This doesn’t bode well for those who work from home.
But here’s my question: suppose you’re working from home, but are using Linux. Would you be affected by the software on the list. (Supposing it’s possible to do the work on a linux machine).
I don’t know yet how this affects Europeans.
But i’ve read that in the Netherlands, the army was gathering intelligence (on/about?) it’s citizens and handing out the information to interrested parties. Who needs software? Defense will cover that.
Source:https://www.nrc.nl/nieuws/2020/11/16/willen-we-dat-defensie-alles-weet-a4020275#/next/2020/11/17/#108 (It’s in Dutch, i don’t know if there’s an english version available).
Funnily enough I cannot open this link, because I’m working from home on Intel’s VPN and the page is blocked there.
But I don’t see why similar software couldn’t work under Linux.
This is so dumb to me. Your employees are going to do their jobs. You have no reason to spy on them. This is abusive. You can’t squeeze blood from a stone.
Not too far off ago, at least in the USA, this kind of thing would force workers to give an abusive business owner a hairy and life changing experience off the books. This experience would usually curb the abusive behavior.
Why go back to that old way of life?
This is very disturbing.
I’d love to see a follow-up article on how to detect such software…and a list of companies that employ such software.
Nothing good will ever come from this type of business practice.
This thread was featured and discussed in the Community Feedback section of Episode 201 of Destination Linux.
DL201 Discussion Thread:
Regarding the interview with Tutanota, this article could serve as a nice reminder that privacy is a must these days. The main thing here is that a US court ordered google to hand over e-mails regarding the case. I don’t know if google has to comply, but this can get very ugly indeed.
I’d be interested to know if the courts could compel Tutanota to release the identity of the user, or even to modify their servers in a way to intercept the encryption keys and/or then compel the user to release their emails in a similar situation.
Good question. Seeing that Germany is part of the 14-eyes alliance, they could get confronted with this problem.
I was asking myself the same question as Tutanota is one of the two email providers I’m interested in nowadays. Germany is also a prominent advocate for backdoors.
I am still about to listen to the show but I know Tutanota was obliged or forced various times by German courts to compel. Though I have no details about it.
At least in one case from this year they refused to make a backdoor and in the end the decision was accepted by the courts. The article about that is in German.
It seems microsoft is adding a few things to its software too…
hahahahaha oh man. Microsoft suuuuuucks.
Another “productivity innovation” which mysteriously doesn’t work on management, only workers.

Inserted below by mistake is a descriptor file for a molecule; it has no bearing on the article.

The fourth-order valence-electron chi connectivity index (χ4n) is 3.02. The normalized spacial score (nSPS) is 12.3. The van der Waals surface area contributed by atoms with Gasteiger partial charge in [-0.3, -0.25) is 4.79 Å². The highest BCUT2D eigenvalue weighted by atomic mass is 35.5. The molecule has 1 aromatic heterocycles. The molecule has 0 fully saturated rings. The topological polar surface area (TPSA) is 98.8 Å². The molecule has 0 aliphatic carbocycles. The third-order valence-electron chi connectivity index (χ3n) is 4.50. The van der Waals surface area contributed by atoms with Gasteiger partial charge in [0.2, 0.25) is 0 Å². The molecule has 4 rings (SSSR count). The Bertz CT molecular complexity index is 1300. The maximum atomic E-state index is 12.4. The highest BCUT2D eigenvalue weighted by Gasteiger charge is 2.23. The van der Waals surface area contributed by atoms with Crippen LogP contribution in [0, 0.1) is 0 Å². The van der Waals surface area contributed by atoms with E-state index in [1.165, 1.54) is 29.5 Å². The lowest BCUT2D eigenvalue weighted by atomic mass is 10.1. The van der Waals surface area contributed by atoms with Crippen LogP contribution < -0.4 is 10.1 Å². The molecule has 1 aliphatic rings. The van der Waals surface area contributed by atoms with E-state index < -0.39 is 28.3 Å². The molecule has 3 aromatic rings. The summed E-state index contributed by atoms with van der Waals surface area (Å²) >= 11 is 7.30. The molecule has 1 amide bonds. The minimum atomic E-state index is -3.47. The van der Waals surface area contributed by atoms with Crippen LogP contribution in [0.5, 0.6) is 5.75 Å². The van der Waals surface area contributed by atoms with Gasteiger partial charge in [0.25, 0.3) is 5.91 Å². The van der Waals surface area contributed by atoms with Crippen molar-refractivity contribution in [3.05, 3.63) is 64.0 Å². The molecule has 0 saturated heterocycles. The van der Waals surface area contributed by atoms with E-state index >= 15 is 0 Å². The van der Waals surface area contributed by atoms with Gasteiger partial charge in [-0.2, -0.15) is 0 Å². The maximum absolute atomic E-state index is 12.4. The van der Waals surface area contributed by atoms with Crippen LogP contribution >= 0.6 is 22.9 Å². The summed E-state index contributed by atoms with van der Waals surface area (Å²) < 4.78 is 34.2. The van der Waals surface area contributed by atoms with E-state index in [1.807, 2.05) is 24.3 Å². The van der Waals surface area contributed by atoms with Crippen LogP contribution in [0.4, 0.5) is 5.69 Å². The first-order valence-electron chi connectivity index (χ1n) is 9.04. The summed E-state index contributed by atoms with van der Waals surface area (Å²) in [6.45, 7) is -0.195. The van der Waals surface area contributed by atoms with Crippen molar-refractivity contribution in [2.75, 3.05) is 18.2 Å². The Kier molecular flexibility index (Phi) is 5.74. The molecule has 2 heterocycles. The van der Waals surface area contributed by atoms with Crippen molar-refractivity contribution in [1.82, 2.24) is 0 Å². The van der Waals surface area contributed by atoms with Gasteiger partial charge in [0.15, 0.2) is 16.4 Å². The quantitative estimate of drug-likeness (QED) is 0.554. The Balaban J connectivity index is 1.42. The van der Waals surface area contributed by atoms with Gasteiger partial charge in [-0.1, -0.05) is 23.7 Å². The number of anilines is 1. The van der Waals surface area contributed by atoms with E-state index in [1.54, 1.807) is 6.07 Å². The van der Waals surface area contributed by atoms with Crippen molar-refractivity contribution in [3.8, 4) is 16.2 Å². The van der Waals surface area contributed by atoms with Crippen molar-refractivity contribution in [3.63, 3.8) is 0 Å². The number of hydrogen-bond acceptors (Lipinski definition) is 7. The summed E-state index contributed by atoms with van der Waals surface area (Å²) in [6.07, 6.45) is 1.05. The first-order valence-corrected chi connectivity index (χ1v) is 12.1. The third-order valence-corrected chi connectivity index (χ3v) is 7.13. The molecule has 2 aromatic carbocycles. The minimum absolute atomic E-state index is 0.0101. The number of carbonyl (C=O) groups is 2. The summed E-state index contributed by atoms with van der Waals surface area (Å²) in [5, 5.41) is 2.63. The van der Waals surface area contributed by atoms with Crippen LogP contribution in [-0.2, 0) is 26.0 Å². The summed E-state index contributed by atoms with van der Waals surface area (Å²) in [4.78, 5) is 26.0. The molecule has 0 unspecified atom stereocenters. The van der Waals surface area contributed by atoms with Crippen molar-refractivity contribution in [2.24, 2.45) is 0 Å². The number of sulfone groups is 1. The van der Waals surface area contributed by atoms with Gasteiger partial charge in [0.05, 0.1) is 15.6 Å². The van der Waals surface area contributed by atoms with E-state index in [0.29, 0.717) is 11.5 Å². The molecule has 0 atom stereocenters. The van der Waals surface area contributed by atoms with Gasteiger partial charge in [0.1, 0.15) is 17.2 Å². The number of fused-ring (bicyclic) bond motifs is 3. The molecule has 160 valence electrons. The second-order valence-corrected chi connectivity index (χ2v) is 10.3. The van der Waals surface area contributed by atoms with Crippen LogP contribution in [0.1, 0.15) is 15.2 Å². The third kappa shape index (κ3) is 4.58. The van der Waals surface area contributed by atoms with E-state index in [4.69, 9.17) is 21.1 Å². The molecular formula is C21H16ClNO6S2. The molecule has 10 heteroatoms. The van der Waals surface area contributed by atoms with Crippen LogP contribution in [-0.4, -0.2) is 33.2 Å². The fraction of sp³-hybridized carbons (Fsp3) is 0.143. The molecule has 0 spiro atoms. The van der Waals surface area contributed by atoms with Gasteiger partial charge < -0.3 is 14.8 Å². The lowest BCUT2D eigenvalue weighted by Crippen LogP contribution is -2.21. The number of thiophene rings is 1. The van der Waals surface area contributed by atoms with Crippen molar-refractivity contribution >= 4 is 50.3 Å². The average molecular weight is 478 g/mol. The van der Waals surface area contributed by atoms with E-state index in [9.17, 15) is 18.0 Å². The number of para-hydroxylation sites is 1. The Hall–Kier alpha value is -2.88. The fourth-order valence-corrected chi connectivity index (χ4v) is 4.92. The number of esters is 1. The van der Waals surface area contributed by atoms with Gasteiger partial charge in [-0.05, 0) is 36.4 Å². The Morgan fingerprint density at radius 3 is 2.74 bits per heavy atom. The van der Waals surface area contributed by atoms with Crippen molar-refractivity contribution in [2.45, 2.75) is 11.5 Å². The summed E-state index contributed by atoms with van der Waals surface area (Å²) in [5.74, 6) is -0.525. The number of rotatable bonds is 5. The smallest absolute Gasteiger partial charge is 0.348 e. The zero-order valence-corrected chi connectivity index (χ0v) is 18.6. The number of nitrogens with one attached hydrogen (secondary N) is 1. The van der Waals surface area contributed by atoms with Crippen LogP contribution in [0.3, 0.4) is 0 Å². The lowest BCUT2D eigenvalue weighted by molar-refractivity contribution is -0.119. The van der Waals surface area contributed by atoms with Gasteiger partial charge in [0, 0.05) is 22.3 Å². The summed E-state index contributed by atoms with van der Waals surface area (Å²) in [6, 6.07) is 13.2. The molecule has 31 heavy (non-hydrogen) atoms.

There’s something i don’t understand here. (With the help of a translation engine. My german isn’t all that good. )
“Now Tutanota has to program a new function for the prosecutors: If a valid order from a German court is available for an account, the company can also create a copy of the e-mails that the investigators can also read. They can still not read mails with end-to-end encryption. “I would rather take care of extended data protection functions for our customers than extended access rights for the authorities,” says Matthias Pfau. Of course, you stick to the legal requirements and cooperate with the authorities.” end quote.
Does this mean that they have implemented a way that authorities can read e2e encrypted mails or not?
Or do they provide a dump of encrypted mails?
Oh boy, this is bad news. Makes me worry about Suse and Manjaro too.
The authorities cannot read e2e encrypted emails but they can read mails that are not encrypted. Tutanota is against that practice but they have to comply.
That is from the source in German of that article in short. It is confusing. I have had to read it various times. This does not sound to be in favor of using Tutanota even though it was about a case of extortion. But I still have to listen to the show and maybe they can correct us how they handle such cases now.
Ok, thank you for the information. That helps a lot.
I’ve listened to the interview some time ago. I think i remember that the pr lady never said they were a zero-knowledge provider. But to be sure, i’d have to listen to that again.
Tutanota on its official website in German claims to be the securest email provider in the world.
I think that they, along with Protonmail, are the most secure providers out there a consumer could get.
If you’d want anything more secure, it would have to be some sort of government solution, or to set up your own server. (along with all the problems that’ll create).
Unfortunately, this has attracted some unwanted attention from the German government.
How do we know what they’ve implemented?
A good summary has been made by the people from the privacy intelligence and osint podcast about this: (episode 198)
I agree and definitely would recommend one of both and I personally enjoy using ProtonMail.